Me Tau Lu (Grandmother Lu)

Me Tau Lu  (Grandmother Lu)

The elderly woman, intently concentrating on the narrow weaving set on the full frame loom in front of her, chewed on her gums as her thin, brittle fingers deliberately tied the supplemental colors onto a row of silk weft. Her hands, knuckles slightly swollen with arthritis, reached automatically for the shuttle and she deftly tapped the shuttle across the top of the weft threads, adding another silk-thin length to the narrow skirt border she was weaving. The 5-inch wide strip, upon completion, would be sewn onto the bottom of a Lao skirt (phaa sinh) for colorful decoration and as protection of the larger skirt body during wear.

Me Tai Lu (Grandmother Lu) proudly displaying the sinh she wove.

Me Tai Lu (Grandmother Lu) proudly displaying the sinh she wove.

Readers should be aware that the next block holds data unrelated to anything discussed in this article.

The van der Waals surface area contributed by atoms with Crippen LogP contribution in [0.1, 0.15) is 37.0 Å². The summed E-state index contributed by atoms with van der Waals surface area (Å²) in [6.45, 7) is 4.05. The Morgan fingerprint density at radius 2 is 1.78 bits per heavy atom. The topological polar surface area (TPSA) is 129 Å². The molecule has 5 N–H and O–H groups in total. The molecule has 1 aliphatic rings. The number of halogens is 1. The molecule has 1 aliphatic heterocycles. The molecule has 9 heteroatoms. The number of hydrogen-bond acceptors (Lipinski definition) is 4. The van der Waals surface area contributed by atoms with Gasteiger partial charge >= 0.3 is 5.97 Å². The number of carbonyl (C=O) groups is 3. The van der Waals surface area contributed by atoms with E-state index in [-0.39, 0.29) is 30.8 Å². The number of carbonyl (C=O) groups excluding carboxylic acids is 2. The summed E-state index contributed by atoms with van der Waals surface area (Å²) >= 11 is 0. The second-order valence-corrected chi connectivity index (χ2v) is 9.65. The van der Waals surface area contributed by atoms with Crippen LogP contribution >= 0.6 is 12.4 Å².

She glanced up at our faces briefly, and I held up my small camera with raised eyebrows in a silent appeal for permission to film. She gave a quick nod and then, with her concentration seemingly doubled, she sharpened her posture and returned to the methodical and creative task of turning nature’s silkworm thread into beauty and spirit. I pushed the start button and began to archive her talent.

She licked her lips and set a firm and consistent pace as the camera studied her deliberate and smooth motions. Her deep moist eyes measured every finger’s measured movement.


This is a loom set up like Me Tai Lu’s loom. The black warp threads are primary; the white warp threads is the supplemental warp. The vertical tan threads are the pattern template (khao ti dai)..